Fiction, nonfiction, and poetry workshops normally consist of twelve
students and a distinguished instructor who critiques and guides
their writing. Workshops are held once a week during
the semester from 5.30 p.m until 7.20 p.m. To see what Hunter students
are currently writing, you can go to Your
fellow students and their work.
In the craft seminars, you read literature from a writer's point of view, study particular aspects of the craft, and then generate work that strengthens your own skills as a writer of fiction, nonfiction, or poetry. Poets will explore the ways in which poems achieve their effects, focusing on prosody and technical devices, the handling of line and sentence, rhythm, syntax, sonic structures, the inner architecture of poems, both free verse and "formal,” and the ways poets "fasten their voice to the page.” Fiction writers might look at the art of dialogue, the use of light, color, and point of view. Students of nonfiction might spend their time learning how to develop an ear for story, how to assimilate emotional and sensory apprehension with other forms of evidence, or examine their beliefs about the intersection of memoir and journalism, or the dynamic of the political and personal in global narratives.
Craft Seminars are held once a week from 5.30 p.m. until 7.20 p.m. They will not clash with your workshop.
In the first year, you take
one literature class each semester. You are free to choose from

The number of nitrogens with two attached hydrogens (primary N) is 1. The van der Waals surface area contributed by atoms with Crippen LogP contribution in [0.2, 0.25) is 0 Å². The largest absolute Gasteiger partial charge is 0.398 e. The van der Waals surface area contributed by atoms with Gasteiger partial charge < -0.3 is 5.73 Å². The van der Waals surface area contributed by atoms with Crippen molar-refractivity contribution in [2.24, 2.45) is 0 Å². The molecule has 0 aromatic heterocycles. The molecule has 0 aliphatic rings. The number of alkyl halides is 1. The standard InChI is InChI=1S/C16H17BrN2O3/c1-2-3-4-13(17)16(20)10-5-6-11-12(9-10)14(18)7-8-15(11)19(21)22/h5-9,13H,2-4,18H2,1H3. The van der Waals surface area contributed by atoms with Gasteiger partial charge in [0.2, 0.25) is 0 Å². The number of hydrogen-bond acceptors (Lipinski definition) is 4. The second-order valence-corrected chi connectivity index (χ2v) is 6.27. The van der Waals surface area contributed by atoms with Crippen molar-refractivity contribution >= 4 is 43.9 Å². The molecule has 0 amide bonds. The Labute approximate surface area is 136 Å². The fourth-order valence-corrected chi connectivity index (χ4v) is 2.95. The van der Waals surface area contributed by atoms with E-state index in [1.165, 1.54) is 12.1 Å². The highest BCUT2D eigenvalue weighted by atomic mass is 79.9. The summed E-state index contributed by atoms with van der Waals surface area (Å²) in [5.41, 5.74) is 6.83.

any of the graduate courses offered by Hunter's English department. (See the English
Department website for more information about teachers and courses.) This is a time to enrich your own work by going back
to the Greek tragedies, or studying Chaucer or post-colonial literature.
We will be happy to advise you
on the literature courses that will be most rewarding for you.
1. The Distinguished Writers Series
Click here to see the world-class writers who have come to read
and talk to our students. In this section, you'll find Toni Morrison,
Michael Ondaatje, Anne Carson, Sharon Olds, Salman Rushdie, and
many, many more. Some of these writers have come to talk to classes,
answer questions, offers insights into their work and lives. Here
again, it's wonderful to be in New York; people do like to come
here to visit us.
2. Advanced Research-Skills Seminar (fiction and memoir)
This seminar, given by Gabriel Packard, teaches MFA students advanced techniques for researching their fiction or memoir writing.
Expect the same as in your first year, although your small group
of twelve will have changed its composition; six students will have
graduated; six new talented writers will have been selected to join
Same as your first year, but, as with your workshop, there will be six new writers in the class.
3. Writing in Conference
You will be paired with a faculty member, who'll meet with you regularly, one-on-one, to advise
and guide you through the early drafts of your stories, novel, memoir or poetry collection. This work is the first step towards
As with Writing in Conference, you'll work one-on-one with a faculty member, who'll guide you through completing your thesis. For poetry
students the thesis is a manuscript of 40-60 pages. For fiction and
memoir students, it's a manuscript of 75 pages or